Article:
Motion slams ‘irksome’ Tory minister over greenfield building
Andrew Motion says Nick Boles is wrong ‘on just about every level’ over developing open countryside
THE COALITION’S minister in charge of planning, who wants to build new homes on large tracts of undeveloped countryside, is “irksome”, “incredibly irresponsible” and wrong “on just about every level”, according to Andrew Motion, the head of the Campaign to Protect Rural England.
The former poet laureate made his outspoken attack on Nick Boles just days after the planning minister said that large areas of “open land” will have to be developed to solve Britain’s housing crisis.
Boles told Newsnight last week: "In the UK and England at the moment we've got about 9 per cent of land developed. All we need to do is build on another 2-3 per cent of land and we'll have solved a housing problem.
"The built environment can be more beautiful than nature, and we shouldn't obsess about the fact that the only landscapes that are beautiful are open - sometimes buildings are better."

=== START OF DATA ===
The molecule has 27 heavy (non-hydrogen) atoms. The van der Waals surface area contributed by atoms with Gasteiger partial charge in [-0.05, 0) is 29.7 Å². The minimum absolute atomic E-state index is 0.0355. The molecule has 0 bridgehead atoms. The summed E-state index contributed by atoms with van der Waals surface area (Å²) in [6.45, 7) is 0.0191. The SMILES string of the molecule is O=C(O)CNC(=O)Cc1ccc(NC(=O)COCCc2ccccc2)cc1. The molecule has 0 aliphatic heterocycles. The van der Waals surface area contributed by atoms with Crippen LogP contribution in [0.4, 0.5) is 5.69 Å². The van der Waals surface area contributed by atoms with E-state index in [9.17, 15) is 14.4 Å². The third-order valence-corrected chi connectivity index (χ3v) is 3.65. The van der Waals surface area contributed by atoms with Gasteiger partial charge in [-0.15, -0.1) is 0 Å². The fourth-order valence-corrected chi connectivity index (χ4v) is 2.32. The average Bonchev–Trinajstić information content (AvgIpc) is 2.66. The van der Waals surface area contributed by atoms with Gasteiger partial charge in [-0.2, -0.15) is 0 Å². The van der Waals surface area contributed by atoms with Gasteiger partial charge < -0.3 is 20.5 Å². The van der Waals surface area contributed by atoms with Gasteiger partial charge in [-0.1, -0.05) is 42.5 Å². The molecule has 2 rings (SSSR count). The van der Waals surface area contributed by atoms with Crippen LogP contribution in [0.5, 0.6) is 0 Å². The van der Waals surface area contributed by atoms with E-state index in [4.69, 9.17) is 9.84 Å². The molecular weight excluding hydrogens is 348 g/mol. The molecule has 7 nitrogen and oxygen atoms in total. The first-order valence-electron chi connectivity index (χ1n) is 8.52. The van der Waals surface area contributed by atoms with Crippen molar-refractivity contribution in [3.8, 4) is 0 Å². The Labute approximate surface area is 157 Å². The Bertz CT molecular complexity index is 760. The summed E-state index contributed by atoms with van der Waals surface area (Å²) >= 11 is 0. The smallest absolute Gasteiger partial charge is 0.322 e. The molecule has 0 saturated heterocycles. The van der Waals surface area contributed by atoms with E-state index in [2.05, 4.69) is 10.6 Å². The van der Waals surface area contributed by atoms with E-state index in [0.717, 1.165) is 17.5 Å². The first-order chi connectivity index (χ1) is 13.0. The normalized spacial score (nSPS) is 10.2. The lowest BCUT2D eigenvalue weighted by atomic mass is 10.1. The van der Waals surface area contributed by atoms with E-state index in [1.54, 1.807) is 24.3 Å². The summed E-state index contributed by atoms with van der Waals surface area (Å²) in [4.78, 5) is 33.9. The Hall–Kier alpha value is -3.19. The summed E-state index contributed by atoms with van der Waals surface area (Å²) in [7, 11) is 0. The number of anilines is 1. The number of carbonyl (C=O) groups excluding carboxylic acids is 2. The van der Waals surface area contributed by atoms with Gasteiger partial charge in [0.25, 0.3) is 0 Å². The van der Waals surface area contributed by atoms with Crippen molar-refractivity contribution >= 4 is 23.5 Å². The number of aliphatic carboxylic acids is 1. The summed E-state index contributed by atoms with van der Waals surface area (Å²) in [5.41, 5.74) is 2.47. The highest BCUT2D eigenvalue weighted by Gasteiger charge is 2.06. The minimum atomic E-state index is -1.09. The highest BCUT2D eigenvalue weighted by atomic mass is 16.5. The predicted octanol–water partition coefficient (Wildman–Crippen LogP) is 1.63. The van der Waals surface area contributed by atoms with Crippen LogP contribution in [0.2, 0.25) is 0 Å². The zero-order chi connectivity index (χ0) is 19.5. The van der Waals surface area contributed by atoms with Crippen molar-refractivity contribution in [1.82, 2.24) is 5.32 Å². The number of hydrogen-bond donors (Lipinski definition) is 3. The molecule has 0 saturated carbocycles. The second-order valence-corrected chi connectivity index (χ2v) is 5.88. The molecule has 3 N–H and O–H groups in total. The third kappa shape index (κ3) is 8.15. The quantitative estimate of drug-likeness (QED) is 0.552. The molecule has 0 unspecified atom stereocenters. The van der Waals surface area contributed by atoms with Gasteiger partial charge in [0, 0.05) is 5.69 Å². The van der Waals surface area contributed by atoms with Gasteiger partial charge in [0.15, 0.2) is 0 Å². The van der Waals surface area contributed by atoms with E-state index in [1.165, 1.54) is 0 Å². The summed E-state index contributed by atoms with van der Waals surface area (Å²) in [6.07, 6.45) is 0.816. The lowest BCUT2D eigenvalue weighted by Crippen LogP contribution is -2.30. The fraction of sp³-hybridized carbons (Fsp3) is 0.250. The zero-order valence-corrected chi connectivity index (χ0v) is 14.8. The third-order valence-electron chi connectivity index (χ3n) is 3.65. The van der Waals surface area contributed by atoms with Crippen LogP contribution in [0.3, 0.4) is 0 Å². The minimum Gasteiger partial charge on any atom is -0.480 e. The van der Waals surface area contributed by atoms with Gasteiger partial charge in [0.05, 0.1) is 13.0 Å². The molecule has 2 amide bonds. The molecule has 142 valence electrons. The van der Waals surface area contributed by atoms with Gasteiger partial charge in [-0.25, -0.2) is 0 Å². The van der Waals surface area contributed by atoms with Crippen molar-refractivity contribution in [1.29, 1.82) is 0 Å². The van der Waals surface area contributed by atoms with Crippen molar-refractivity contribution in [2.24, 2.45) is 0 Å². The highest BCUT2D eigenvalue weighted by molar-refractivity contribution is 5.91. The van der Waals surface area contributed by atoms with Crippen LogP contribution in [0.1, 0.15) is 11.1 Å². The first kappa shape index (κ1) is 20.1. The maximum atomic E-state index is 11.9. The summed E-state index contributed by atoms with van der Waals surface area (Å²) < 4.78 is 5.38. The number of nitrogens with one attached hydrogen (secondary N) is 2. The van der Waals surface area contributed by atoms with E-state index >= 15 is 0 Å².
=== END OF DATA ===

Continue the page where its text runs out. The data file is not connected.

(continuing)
In the Observer today, Motion hits back, taking issue with Boles’s figures and ridiculing his background as director of the right-wing think tank Policy Exchange.
"Nick Boles has clearly spent a lot of his life in think tanks,” says Motion, who took over at the CPRE this year. “And he has the kind of attitude you imagine went down quite well in a thinktank. Slightly abrasive, irksome, ruffling feathers.
"But to talk so blithely about these issues where so many people's lives and so much of our land is at stake is just incredibly irresponsible.
"On just about every level what he said was wrong. Start at the level of fact: he said 9 per cent of our countryside is bricked over; by CPRE reckoning it is actually already more like 12 per cent. And that doesn't take into account the collateral effects of development. About 50 per cent of our land is already compromised in some way or other."
Instead of degrading the “national masterpiece” that is the English countryside, says Motion, more should be done to build on ‘brownfield’ sites - land that was once developed but now lies abandoned. “Once you develop a piece of land it is gone for ever as countryside,” he says.